Mercury contamination of environmental specimens
From 1985 to 1995, mercury emissions in Germany have decreased by two-thirds. As a result, the state of the environment has improved significantly.
Since the late 1980s mercury levels in spruce shoots from the Saarland conurbation have declined considerably. A similar trend is apparent for herring gull eggs from the North Sea. In herring gull eggs from the Baltic Sea, however, mercury has increased slightly. Decreasing mercury levels are also detected in bream from Rhine, Elbe and Mulde whereas contamination of breams from the rivers Saar and Saale have increased slightly since the mid 1990s.
Mercury contamination of spruce
Since the late 1980s mercury in spruce shoots from the Saarland conurbation has decreased by about 70%.
Mercury contamination of herring gull eggs
Mercury in herring gull eggs from the Schleswig-Holstein Wadden Sea (sampling site Trischen) has decreased by about 70% since the late 1980s. A comparable trend is found for eggs from the Lower Saxony site Mellum (approximately 50 % decrease). In 2011, however, we found high mercury levels. So far, there is no explanation for this increase; this finding is confirmed by analysis of egg samples from 2012.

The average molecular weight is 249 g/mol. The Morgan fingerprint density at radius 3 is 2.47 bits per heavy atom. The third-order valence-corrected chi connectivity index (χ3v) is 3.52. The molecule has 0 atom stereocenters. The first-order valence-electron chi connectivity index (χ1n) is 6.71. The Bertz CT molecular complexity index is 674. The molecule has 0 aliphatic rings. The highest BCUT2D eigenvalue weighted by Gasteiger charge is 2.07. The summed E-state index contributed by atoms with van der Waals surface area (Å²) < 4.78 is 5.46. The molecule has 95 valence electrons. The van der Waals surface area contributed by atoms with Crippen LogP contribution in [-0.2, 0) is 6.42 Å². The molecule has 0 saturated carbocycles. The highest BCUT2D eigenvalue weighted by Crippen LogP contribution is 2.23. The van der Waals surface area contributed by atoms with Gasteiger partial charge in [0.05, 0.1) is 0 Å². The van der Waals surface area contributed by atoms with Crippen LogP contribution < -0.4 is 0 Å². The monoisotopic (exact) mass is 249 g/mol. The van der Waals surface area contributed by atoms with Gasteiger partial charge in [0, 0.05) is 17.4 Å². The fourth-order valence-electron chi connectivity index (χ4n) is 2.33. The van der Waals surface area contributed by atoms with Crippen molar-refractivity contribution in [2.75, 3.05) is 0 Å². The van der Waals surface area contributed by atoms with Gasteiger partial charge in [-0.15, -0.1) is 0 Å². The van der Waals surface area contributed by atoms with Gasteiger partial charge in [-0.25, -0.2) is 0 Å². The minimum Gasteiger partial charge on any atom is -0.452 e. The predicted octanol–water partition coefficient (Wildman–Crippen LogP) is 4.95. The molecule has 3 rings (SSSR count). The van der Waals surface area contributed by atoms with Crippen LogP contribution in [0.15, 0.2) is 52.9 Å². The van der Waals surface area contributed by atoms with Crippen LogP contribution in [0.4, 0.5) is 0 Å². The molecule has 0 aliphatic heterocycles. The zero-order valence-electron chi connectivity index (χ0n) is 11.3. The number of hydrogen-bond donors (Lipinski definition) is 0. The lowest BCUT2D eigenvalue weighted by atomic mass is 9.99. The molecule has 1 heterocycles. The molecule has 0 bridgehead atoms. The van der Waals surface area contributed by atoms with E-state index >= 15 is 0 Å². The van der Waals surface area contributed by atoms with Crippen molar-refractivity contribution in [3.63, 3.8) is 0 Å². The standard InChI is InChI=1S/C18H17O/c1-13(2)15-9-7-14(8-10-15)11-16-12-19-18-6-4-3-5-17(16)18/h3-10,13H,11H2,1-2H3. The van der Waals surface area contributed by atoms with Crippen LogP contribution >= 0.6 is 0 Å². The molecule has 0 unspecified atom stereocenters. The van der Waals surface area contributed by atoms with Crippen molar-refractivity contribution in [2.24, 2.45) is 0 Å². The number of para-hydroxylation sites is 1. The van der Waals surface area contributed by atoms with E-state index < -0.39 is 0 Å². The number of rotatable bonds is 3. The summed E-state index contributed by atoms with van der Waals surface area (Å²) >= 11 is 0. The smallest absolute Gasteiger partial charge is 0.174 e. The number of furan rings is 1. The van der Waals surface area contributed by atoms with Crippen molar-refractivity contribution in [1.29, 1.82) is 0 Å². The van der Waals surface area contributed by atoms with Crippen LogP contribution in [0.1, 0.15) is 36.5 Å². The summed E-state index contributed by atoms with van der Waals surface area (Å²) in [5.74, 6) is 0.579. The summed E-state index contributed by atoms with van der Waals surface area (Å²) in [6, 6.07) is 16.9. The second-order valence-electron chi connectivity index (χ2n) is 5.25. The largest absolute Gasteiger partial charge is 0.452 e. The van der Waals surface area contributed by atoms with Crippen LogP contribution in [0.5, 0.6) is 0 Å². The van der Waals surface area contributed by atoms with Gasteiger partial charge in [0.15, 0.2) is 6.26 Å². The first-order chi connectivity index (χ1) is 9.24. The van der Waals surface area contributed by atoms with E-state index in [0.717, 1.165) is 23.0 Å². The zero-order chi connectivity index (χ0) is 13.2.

In contrast, mercury levels in eggs from the Baltic Sea were about 3% higher in 2012 than in 1993.
Overall, mercury concentrations detected in the eggs of herring gulls no longer represent unusually high levels of contamination.
Mercury contamination of bream
Since the mid 1990s mercury levels in bream from Rhine, Elbe and Mulde have decreased. In contrast, contaminations of bream from the rivers Saar and Saale have increased slightly. Figure 3 shows this exemplarily for the Elbe tributaries Mulde and Saale.
Evaluation of mercury contamination of bream
In 2019 bream from all sampling sites had mercury levels far below the maximum levels for foodstuffs, i.e. 500 ng/g wet weight (ww).
The more stringent environmental quality standard for mercury in biota (20 ng/g ww), however, was failed by all samples.
Updated at: 2021-03-22
A major primary producer in semi-natural and anthropogenic affected ecosystems.
Bioindicator in rivers and lakes
Inshore, the herring gull mainly feeds from the sea: upon fish, mussels, and crabs.
Naturally occurring highly toxic transition metal, which is liquid at standard conditions for temperature and pressure
Only sampling site of bream in the river Saale
Sampling site of bream in the river Mulde
Closed mixed forest
Bird protection island in the northern part of the Kubitzer Bodden.
Bird island in the Schleswig-Holstein Wadden Sea
Bird island in the Lower Saxon Wadden Sea